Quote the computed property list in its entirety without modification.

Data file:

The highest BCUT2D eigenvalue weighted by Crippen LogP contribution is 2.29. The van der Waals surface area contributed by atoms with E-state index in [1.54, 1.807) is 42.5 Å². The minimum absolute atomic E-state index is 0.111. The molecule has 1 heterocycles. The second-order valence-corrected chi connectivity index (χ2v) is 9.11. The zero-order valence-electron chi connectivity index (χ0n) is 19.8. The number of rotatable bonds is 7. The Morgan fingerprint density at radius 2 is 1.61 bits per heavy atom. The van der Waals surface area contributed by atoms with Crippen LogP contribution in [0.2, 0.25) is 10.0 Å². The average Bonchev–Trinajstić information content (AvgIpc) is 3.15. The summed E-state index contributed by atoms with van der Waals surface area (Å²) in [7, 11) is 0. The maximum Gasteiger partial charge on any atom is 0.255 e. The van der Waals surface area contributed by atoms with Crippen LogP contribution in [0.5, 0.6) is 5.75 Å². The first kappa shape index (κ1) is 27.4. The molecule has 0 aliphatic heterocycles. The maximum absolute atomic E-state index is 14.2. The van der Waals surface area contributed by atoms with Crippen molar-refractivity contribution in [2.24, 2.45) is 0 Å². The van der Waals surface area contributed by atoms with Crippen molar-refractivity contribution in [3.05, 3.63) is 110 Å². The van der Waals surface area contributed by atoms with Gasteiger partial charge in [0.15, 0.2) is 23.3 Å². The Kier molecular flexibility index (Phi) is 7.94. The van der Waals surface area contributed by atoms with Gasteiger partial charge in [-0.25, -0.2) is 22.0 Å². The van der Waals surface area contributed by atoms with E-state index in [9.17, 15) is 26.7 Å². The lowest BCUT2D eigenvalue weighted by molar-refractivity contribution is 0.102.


The highest BCUT2D eigenvalue weighted by Crippen LogP contribution is 2.29. The van der Waals surface area contributed by atoms with E-state index in [1.54, 1.807) is 42.5 Å². The minimum absolute atomic E-state index is 0.111. The molecule has 1 heterocycles. The second-order valence-corrected chi connectivity index (χ2v) is 9.11. The zero-order valence-electron chi connectivity index (χ0n) is 19.8. The number of rotatable bonds is 7. The Morgan fingerprint density at radius 2 is 1.61 bits per heavy atom. The van der Waals surface area contributed by atoms with Crippen LogP contribution in [0.2, 0.25) is 10.0 Å². The average Bonchev–Trinajstić information content (AvgIpc) is 3.15. The summed E-state index contributed by atoms with van der Waals surface area (Å²) in [7, 11) is 0. The maximum Gasteiger partial charge on any atom is 0.255 e. The van der Waals surface area contributed by atoms with Crippen LogP contribution in [0.5, 0.6) is 5.75 Å². The first kappa shape index (κ1) is 27.4. The molecule has 0 aliphatic heterocycles. The maximum absolute atomic E-state index is 14.2. The van der Waals surface area contributed by atoms with Crippen molar-refractivity contribution in [2.24, 2.45) is 0 Å². The van der Waals surface area contributed by atoms with Crippen molar-refractivity contribution in [3.05, 3.63) is 110 Å². The van der Waals surface area contributed by atoms with Gasteiger partial charge in [0.15, 0.2) is 23.3 Å². The Kier molecular flexibility index (Phi) is 7.94. The van der Waals surface area contributed by atoms with Gasteiger partial charge in [-0.25, -0.2) is 22.0 Å². The van der Waals surface area contributed by atoms with E-state index in [9.17, 15) is 26.7 Å². The lowest BCUT2D eigenvalue weighted by molar-refractivity contribution is 0.102.